VAAC Member Spotlight: Kenneth Gourlay

Kenneth Gourlay is a graduate student studying sociology at Wayne State University. He has several published, peer-reviewed academic articles on issues involving race, sex, and discrimination. He continues to pursue knowledge related to discourse about gender and sexuality, and the meanings that are constructed through the way we speak about these topics. Kenneth also works as a website and social media marketing consultant, and he helps VAAC maintain their website. He is often seen on local rivers in his hand-built cedar strip canoe.

Interview with Kenneth Gourlay

Below, Kenneth Gourlay speaks about his passions and motivations for his involement with Voting Access for All Coalition.

What do you see as the biggest problem facing society right now?

There is an apathy about government that disconnects people from civic community. More often than not, government leadership is seen as “them,” not “us”. Without a doubt, politicians are often out of touch from citizens’ concerns, sometimes even corrupt. But each one of us has the power to change this state of affairs. Each of us has the power to vote, which, should we choose to use it, means we can elect people who actually understand and represent us. 

How did your life lead you to an interest in voting access?

I have always loved voting. Casting a ballot feels like the most direct involvement I have in my larger community. It gives me a sense of connection to the principles on which our country was founded, and it feels like the least I can do to make the world a better place.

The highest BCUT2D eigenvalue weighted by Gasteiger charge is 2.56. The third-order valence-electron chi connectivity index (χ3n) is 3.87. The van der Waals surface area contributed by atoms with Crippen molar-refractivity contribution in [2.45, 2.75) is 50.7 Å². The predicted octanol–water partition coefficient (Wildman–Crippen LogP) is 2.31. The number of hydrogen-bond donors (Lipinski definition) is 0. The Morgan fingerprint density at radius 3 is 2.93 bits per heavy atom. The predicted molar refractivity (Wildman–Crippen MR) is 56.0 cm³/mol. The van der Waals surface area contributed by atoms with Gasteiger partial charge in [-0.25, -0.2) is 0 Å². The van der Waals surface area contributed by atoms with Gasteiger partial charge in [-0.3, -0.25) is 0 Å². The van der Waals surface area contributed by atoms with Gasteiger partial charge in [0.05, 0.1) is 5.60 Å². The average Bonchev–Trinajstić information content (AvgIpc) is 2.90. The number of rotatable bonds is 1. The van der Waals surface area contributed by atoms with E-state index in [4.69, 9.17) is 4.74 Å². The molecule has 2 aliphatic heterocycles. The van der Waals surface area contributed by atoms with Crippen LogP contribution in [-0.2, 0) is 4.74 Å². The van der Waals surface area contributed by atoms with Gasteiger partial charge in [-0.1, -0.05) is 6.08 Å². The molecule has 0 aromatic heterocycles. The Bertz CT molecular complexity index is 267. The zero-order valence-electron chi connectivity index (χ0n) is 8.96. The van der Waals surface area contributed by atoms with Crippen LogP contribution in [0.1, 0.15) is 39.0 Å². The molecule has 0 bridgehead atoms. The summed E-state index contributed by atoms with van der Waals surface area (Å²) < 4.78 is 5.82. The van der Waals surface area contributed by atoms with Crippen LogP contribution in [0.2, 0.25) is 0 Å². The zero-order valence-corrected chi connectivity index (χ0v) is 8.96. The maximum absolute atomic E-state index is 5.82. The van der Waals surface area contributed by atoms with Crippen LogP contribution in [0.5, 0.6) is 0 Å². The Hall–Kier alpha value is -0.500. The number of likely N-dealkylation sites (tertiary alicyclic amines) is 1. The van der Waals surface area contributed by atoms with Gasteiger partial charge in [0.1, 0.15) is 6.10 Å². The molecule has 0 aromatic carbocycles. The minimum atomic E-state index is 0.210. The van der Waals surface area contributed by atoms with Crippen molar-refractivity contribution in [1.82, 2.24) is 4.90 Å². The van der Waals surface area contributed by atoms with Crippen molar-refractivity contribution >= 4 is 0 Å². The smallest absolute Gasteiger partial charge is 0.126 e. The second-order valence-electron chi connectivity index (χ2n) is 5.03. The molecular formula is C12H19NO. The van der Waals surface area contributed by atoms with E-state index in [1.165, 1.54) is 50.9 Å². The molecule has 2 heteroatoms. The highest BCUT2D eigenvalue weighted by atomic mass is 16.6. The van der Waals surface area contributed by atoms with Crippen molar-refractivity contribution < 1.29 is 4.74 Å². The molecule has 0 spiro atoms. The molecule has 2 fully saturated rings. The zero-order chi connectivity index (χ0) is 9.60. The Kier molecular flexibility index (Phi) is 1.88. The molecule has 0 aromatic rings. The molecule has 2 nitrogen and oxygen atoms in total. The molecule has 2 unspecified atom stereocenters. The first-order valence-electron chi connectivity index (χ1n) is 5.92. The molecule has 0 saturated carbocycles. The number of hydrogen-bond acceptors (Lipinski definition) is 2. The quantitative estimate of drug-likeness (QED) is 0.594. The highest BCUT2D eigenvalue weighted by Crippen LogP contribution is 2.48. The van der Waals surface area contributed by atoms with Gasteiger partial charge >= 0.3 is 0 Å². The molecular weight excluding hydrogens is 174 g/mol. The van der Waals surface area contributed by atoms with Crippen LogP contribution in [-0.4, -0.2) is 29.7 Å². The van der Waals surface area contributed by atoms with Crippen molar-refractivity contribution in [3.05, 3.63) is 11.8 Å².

While I was being held in the Washtenaw County Jail, I tried to vote and was unable to. I requested an absentee ballot and never got it. I don’t know what went wrong. To be honest, at the time, I had bigger problems to worry about. Looking back, I see that I fell victim to a broader issue of disenfranchisement that affects many people all the time. I suspect that I was the only person in the jail at that time who even considered voting, and I imagine that none of the staff ever thought about people in the jail voting either. Voting is not just a right, it is a duty: our system of government only works well when everyone participates.

How has your experience shaped your view of voting?

There are so many problems in our community that it’s easy to get overwhelmed. It can feel like there’s nothing we can do as individuals to fight against the powers of vested interests corruption, greed, or even indifference. One vote out of several million, or even one out of a few thousand as in a local election, seems like an inconsequential drop in the bucket. But at the same time, it is the simplest and most direct form of civic involvement. Your vote is where your voice counts the most directly and firmly.

Fortunately, voting is not the only thing we can do to have an influence on government and politics. We can also write letters, talk to people, call out injustices and failures, hold peaceful protests, and more. But at the end of the day, it’s the vote that counts.

What do people need to know about their voting rights?

So much energy is spent on national elections, especially Presidential elections. I think there is much more progress to be made by focusing on local elections. If we pay attention to the political leaders closest to us—our mayors, city council, commissioners, sheriffs, etc.—we can be much more directly involved in the civic work that affects us most. And I believe that politics can have a trickle-up effect where changes at the local level will ultimately have a powerful influence on the nation.

I also hope that people become more aware of systemic barriers to choice, even when everyone is able to cast a ballot. Our two-party system is one of the biggest weaknesses in our politics right now. We need better choices. We need to demand the ability to vote for candidates beyond those who are deeply invested in the two major political parties, without those candidates being seen as “spoilers.”

Kenneth Gourlay

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